Yes! Sign me up for free emails from Fine Homebuilding with the latest news, tips, and techniques.
Transformation of the Week by:
seems like a lotta work to me.
My drying rack is a 2x4 ripped into an octagonal and fit on 6 of the 8 faces with shelf standards,
Height is the same as my shop ceiling, and there's a little octagonal block on the ceiling to recieve it.
shelf supports let me put maybe 15-20 doors per support, stores in a corner, with a bucket to hold shelf supports. modifiable to site if needed. up and down in minutes. will hold doors up to 30" wide, and with judicious placement up to 4 or 5 ' height. Much more flexible, and once made, saves more time and space than this suggestion. Way less floor footprint as well!!
coping vs mitering....
When I was taught by Sy Mason, an old-school english carpenter to apply molding, the first rule was that you should try to minimize the possibility of looking straight into a joint.
With a mitre joint, standing in the centre of the room yer looking directly into most mitred joints.
You walk into a room, and the wall facing you is square cut on each end, most of the other pieces are coped at one end, butt on the other
With a coped joint, yer head has gotta be along the wall to look into the joint.
I much prefer to cope, as with suitabale backcutting on the coped, you can achieve an acceptable joint with a degree or two of motion
Less waste too. A F/U on length of a mitre joint, making it too short, can mean 75 or 100 bucks in wasted material. but with a coped joint, you can easily fine tune the cope by maybe 1/8", and yes you may have a gap at the other end, but it's generally patchable with caulk as it's at the painted wall juncture.
Some other tricks I use are to use a 23g pinner to tack in place. Rationally placed, they will hold the piece in place (but I do use jacks to help support it. Wanna take the piece down, Electronic wire cutters will fit behind it and cut the pins, 18g pins used once I is happy
Instead of sandpaper, I use rasps and files
And yes, I use an oscillating saw to augment/replace the coping saw. A recent epiphany.
Eric in Calgary
i'd love to try this next time. looks great, but just before the video cuts to say "now that is clean" the image shows a line of caulk about 1/8 of an inch above the arisse. I think I'd use the damp rag to clean that off.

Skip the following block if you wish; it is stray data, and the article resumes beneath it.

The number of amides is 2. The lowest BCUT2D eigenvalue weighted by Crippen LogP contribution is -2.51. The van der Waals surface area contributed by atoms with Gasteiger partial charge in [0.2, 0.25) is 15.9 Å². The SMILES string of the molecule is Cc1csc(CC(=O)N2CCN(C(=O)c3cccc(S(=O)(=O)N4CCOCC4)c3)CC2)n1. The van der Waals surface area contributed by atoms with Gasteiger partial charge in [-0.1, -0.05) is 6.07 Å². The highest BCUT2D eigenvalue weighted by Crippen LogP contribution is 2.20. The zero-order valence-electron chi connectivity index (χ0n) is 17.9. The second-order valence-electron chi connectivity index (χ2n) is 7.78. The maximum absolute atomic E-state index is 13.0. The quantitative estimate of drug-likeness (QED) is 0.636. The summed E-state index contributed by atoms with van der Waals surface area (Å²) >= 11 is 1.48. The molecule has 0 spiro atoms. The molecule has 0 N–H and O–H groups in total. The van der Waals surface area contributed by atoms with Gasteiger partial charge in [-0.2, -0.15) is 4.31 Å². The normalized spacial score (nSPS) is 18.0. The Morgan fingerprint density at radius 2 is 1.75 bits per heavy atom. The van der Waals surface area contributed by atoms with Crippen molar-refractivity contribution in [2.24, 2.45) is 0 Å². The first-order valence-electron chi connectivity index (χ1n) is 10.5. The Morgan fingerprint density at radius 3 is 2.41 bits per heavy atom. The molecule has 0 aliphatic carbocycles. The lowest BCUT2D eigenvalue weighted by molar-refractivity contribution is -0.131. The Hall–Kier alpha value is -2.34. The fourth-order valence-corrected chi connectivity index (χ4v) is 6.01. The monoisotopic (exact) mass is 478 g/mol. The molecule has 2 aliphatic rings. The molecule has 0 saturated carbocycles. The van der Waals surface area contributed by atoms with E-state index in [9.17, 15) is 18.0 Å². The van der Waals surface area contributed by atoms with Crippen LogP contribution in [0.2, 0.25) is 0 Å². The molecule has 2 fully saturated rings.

I'm thinking it won't be so successful with stained or natural wood finishes...
Ill go along with the previous comments. I got tired of measuring backset for various skill saws, and if you go off track in to the door yer hooped. The orudent person would use a jig that would not allow the saw to off track in the wrong direction.
I carry a jig in the truck which wraps around the door on both sides, square to the side, Not 3/4mdf. but rather 1/4" baltic birch. I dont score with paint grade doors, but would with veneer doors. The jig acts as a zero clearance saw guide and is held in place with Jorgenson spring clamps. I too use the cut off inset and simply reglue it with a few of the same spring clamps, using my jig as a caul to distribute the pressure evenly. Glued up and with a couple of passes of a block plane to chamfer the edges and all is well. No compressor, no table saw; and if you use a slower cordless saw, the mess is minimal.
used iterations of this jig for 20 years now, even used it to trim down about 40 metal exterior doors on one contract.
You use a hacksaw to cut through the wraparound on each side, cause the skill saw will not do nice things to them unless they are precut.
these doors were foam filled, so after deburring the edges of the metal, which will cause serious damage to flesh otherwise, a 71 router plane was used to pare out the foam fill appropriately. Then the blocking was reglued in place, and the wrap-around sweep kept the cut edges hidden and in place.
I think you'll find that Starret makes what they call a "boo-boo" arbour to handle exactly this kind of situation.
Now, if only they'd made a device to make the hole smaller!!!
well, I've learned some new terms like "blow patch" bandage patch, and I'll add the term I learned from god knows where..."hot patch"
I've done this using plaster of paris to set the patch in place, mixing it with weldbond for adhesion, but better be real quick. Spritzing the edges of the cut out with water gives you a few more seconds to set the patch
Once set up, coat with a quickset 20, go for a coffee, cover with finishing compound, point a heater at it, get another coffee, (don't leave the heater unattended). sand, prime and paint. It works.
but recently, I acquired a bag of vario mud for the tapeless drywall system.
been patching drywall with it for the past few months, without tape and the associated feathering. Costs around 80 CDN a bag, but theres no tape joint to feather out, ergo no bulge in the wall no flash out. It's got it's characteristics, but so far good results.
If anyone is interested, I just patched a wall for a window replacement and can post photos.
Dry time to recoat is maybe 35min-1 hr, As calgary is so dry, it's on the quick side here in the summer, maybe longer on an exterior wall in the winter, but still OK in my books.
It does shrink a tad, and is hard to sand, but anyone who's trowelled stuff before puts in on so as to not have to sand.
Eric in Calgary
FineHomebuilding.com and GreenBuildingAdvisor.com are part ofthe Taunton Home and Garden Network
Taunton Home |
Books & Videos |
Contact Us |
Product recall information
Copyright Notice |
Taunton Guarantee |
User Agreement |
About Us |
Work for Us |
Contact Us |
Press Room | Customer Service
| Subscriber Alert
© 2015 The Taunton Press, Inc., Part of Taunton’s Men’s Network. All rights reserved.